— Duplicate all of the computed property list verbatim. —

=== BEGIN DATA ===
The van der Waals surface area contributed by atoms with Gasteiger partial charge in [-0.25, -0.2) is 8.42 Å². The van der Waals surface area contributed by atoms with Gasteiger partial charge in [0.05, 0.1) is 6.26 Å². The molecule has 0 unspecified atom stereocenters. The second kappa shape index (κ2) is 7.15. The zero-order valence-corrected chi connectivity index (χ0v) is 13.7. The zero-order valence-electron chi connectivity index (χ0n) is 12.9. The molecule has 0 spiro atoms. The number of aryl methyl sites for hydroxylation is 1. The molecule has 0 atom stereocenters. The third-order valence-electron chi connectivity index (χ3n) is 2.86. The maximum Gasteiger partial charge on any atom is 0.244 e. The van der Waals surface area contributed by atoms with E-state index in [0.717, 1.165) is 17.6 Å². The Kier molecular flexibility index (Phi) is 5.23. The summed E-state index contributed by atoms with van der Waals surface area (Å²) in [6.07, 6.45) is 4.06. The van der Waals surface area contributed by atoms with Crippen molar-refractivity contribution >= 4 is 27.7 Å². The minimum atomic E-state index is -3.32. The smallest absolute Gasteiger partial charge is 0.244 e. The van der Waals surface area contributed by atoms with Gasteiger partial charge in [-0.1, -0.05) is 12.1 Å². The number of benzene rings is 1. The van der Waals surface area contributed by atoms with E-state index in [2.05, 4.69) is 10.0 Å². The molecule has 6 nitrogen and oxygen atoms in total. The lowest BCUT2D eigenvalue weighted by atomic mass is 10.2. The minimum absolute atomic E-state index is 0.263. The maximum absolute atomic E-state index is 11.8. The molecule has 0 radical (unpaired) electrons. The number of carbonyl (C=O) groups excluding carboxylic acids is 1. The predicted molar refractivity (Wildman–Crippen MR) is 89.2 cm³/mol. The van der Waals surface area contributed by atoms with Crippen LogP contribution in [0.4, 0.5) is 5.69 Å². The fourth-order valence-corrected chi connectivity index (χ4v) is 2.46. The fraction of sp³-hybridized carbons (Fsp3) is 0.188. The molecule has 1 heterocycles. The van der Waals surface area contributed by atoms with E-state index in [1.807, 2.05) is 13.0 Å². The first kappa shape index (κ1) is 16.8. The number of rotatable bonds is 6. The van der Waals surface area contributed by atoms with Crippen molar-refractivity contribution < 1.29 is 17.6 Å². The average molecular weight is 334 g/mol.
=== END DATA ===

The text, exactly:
The van der Waals surface area contributed by atoms with Gasteiger partial charge in [-0.25, -0.2) is 8.42 Å². The van der Waals surface area contributed by atoms with Gasteiger partial charge in [0.05, 0.1) is 6.26 Å². The molecule has 0 unspecified atom stereocenters. The second kappa shape index (κ2) is 7.15. The zero-order valence-corrected chi connectivity index (χ0v) is 13.7. The zero-order valence-electron chi connectivity index (χ0n) is 12.9. The molecule has 0 spiro atoms. The number of aryl methyl sites for hydroxylation is 1. The molecule has 0 atom stereocenters. The third-order valence-electron chi connectivity index (χ3n) is 2.86. The maximum Gasteiger partial charge on any atom is 0.244 e. The van der Waals surface area contributed by atoms with E-state index in [0.717, 1.165) is 17.6 Å². The Kier molecular flexibility index (Phi) is 5.23. The summed E-state index contributed by atoms with van der Waals surface area (Å²) in [6.07, 6.45) is 4.06. The van der Waals surface area contributed by atoms with Crippen molar-refractivity contribution >= 4 is 27.7 Å². The minimum atomic E-state index is -3.32. The smallest absolute Gasteiger partial charge is 0.244 e. The van der Waals surface area contributed by atoms with Gasteiger partial charge in [-0.1, -0.05) is 12.1 Å². The number of benzene rings is 1. The van der Waals surface area contributed by atoms with E-state index in [2.05, 4.69) is 10.0 Å². The molecule has 6 nitrogen and oxygen atoms in total. The lowest BCUT2D eigenvalue weighted by atomic mass is 10.2. The minimum absolute atomic E-state index is 0.263. The maximum absolute atomic E-state index is 11.8. The molecule has 0 radical (unpaired) electrons. The number of carbonyl (C=O) groups excluding carboxylic acids is 1. The predicted molar refractivity (Wildman–Crippen MR) is 89.2 cm³/mol. The van der Waals surface area contributed by atoms with Crippen LogP contribution in [0.4, 0.5) is 5.69 Å². The fourth-order valence-corrected chi connectivity index (χ4v) is 2.46. The fraction of sp³-hybridized carbons (Fsp3) is 0.188. The molecule has 1 heterocycles. The van der Waals surface area contributed by atoms with E-state index in [1.807, 2.05) is 13.0 Å². The first kappa shape index (κ1) is 16.8. The number of rotatable bonds is 6. The van der Waals surface area contributed by atoms with Crippen molar-refractivity contribution < 1.29 is 17.6 Å². The average molecular weight is 334 g/mol.